up their home. ment.
So, too, in watching the aquarium itIn the aquarium we have a most con- self, we shall see endless repetitions of venient field for the study of Natural those " sea-changes” which Shakspeare History: to learn the varieties, nature, sang. Ancient mythology typified the names, habits, and peculiarities of those changing wonders of aquatic Nature, as endless forms of animated existence which well as the fickleness of the treacherous dwell in the hidden depths of the sea, sea, in those shifting deities, Glaucus and at the same time to improve our and Proteus, who tenanted the shore.
The one the fancy of Ovid metamor hideous Cuttle-fish and ravenous Shark to phosed from a restless man to a fickle the delicate Medusa, whose graceful form sea-god; the other assumed so many de- and trailing tentacles float among the ceptive shapes to those who visited his waving fronds of colored Algæ, like cave, that his memory has been preserv
“ Sabrina fair, ed in the word Protean. Such fancies
Under the glassy, cool, translucent wave, well apply to a part of Nature which
In twisted braids of lilies knitting shifts like the sands, and ranges from the The loose train of her amber-dropping hair."
THE YOUNG REPEALER.
ABOUT eighteen years ago, when I why he did not explain what he wished was confined to two rooms by illness of from me; but I had a strong impression long standing, I received a remarkable that it was safest to reply at once. I did note by post one day. The envelope, so, in half a dozen lines, promising to bearing the Dublin postmark, was ad write next day, after a further attempt dressed in a good, bold, manly hand to discover his meaning, and begging him writing; but the few lines within show to consider how completely in the dark ed traces of agitation. What I am going I was as to him and his case. It was well to relate is a true story, — altogether that I wrote that day. Long after, when true, so far as can trust my memory, he was letting me into all the facts of his except the name of the Young Repealer. life, he told me that he had made my reI might give his real name without dan- plying at once or not the turning-point ger of hurting any person's feelings but of his fate. If the post had brought him one; but, for the sake of that one, who nothing, he would have drowned himself will thus be out of the reach of my nar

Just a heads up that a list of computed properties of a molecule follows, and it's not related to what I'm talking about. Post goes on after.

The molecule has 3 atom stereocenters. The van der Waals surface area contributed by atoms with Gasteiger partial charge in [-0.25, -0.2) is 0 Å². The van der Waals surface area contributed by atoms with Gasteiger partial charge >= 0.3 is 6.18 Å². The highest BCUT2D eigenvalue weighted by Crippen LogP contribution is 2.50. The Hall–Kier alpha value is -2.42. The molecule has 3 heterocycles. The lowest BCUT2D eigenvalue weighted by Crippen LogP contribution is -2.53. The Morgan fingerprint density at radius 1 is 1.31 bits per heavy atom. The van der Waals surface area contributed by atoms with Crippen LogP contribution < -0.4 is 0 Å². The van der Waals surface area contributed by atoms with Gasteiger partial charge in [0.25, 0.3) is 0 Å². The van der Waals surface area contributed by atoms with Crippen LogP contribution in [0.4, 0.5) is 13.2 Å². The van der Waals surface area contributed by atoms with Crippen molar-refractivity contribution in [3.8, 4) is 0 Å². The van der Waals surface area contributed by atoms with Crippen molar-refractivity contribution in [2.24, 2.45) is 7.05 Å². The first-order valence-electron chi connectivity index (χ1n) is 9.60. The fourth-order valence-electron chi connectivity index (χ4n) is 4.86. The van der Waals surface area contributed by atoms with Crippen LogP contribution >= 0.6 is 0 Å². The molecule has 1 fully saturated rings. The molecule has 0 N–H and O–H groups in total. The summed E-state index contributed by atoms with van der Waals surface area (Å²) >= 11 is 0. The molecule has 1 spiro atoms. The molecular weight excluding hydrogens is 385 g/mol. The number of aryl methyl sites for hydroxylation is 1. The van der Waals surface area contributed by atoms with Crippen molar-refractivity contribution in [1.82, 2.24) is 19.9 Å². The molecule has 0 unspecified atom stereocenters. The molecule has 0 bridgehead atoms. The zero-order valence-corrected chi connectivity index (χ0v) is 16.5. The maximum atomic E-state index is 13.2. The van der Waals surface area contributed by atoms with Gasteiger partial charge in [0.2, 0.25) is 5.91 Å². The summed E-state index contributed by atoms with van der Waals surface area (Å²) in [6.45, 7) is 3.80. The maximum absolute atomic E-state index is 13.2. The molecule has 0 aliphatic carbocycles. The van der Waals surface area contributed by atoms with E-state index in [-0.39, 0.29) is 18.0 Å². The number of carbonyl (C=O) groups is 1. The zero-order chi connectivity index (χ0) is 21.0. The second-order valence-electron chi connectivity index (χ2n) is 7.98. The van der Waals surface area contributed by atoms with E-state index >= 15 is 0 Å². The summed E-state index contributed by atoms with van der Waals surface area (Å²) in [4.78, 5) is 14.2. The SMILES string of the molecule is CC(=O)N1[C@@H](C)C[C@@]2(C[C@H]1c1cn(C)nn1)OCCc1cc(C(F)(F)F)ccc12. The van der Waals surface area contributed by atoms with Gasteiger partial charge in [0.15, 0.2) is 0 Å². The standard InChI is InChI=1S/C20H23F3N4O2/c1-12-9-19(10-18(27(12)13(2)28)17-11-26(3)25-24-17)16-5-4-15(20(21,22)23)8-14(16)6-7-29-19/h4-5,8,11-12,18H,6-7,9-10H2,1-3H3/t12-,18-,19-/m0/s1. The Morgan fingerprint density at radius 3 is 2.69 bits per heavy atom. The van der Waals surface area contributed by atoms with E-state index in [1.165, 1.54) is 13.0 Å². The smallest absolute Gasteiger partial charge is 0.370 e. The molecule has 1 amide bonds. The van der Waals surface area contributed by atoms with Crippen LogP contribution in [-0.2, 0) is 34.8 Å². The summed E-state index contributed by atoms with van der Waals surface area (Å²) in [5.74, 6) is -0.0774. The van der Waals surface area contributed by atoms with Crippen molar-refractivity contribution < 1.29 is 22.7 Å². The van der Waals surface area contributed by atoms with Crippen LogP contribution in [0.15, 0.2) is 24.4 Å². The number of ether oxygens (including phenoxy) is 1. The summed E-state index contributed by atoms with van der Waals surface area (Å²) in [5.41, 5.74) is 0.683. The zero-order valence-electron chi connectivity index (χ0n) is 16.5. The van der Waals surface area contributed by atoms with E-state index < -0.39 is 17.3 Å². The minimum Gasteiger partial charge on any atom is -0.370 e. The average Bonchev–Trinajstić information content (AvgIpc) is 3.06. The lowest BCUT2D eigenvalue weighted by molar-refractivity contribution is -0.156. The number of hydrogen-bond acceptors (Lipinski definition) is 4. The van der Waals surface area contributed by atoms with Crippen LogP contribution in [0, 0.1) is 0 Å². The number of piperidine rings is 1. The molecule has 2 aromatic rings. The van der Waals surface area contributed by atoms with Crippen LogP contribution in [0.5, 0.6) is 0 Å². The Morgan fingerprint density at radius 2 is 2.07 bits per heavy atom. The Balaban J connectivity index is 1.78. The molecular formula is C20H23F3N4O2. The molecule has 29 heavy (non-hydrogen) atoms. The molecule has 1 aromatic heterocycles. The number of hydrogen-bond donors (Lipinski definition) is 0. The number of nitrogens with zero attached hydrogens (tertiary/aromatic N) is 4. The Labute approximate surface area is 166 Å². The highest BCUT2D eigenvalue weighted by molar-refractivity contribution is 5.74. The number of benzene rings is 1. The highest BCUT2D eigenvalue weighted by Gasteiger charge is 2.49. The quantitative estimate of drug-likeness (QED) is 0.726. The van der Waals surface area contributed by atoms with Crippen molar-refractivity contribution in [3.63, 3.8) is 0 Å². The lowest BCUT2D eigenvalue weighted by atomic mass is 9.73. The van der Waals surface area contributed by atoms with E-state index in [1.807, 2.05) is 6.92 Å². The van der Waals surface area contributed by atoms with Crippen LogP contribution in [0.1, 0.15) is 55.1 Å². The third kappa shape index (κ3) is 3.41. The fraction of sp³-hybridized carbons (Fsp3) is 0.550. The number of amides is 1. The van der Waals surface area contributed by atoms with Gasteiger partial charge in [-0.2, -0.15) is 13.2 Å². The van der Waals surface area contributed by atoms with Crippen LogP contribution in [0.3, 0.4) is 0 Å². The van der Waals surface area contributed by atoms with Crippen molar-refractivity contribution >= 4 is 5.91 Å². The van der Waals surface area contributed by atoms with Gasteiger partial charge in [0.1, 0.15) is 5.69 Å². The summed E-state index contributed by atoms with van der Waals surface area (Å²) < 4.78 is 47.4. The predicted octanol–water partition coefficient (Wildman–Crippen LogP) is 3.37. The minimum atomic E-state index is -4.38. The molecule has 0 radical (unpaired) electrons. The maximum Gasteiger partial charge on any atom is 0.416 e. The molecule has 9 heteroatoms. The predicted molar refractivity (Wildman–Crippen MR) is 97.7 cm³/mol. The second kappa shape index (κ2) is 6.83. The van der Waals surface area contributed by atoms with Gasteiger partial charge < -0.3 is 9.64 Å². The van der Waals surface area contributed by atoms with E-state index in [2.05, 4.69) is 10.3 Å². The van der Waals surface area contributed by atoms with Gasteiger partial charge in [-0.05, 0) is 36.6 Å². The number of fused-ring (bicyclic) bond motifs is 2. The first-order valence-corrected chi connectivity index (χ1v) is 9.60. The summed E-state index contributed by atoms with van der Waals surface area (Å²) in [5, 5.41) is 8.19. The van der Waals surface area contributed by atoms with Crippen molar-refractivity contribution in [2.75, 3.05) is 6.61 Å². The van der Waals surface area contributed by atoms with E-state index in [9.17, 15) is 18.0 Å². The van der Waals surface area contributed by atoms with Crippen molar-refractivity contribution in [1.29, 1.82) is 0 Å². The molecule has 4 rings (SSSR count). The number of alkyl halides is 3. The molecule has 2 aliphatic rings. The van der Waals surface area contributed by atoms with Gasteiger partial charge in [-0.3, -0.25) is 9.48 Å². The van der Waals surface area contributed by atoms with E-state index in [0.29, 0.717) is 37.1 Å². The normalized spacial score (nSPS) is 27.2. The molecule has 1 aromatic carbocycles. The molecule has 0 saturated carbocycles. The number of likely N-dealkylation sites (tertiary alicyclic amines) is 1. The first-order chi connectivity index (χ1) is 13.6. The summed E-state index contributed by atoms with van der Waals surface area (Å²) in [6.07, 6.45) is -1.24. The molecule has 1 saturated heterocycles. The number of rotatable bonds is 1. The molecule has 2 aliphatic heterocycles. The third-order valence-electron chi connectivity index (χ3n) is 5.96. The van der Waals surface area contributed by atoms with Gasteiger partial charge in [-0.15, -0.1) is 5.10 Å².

in the Liffey. rative, I speak of him under another My second letter was the only sort of name. Having to choose a name, I will letter that it could be, - an account of take a thoroughly Irish one, and call my my own conjectures about him, and of my correspondent Patrick Monahan. regret that I could see no probability of
The few lines which showed agitation my being of use to him, except in as far in the handwriting were calm in lan as my experience of many troubles might guage, but very strange. Patrick Mon- enable me to speak suitably to him. I ahan told me that he was extremely un added some few words on the dangers happy, and that he had reason to believe attending any sort of trouble, when too that I, and I alone, could do him good. keenly felt. This, with the address, – to a certain In answer to my first note came a few number in a street in Dublin, lines, telling me that the purpose of bis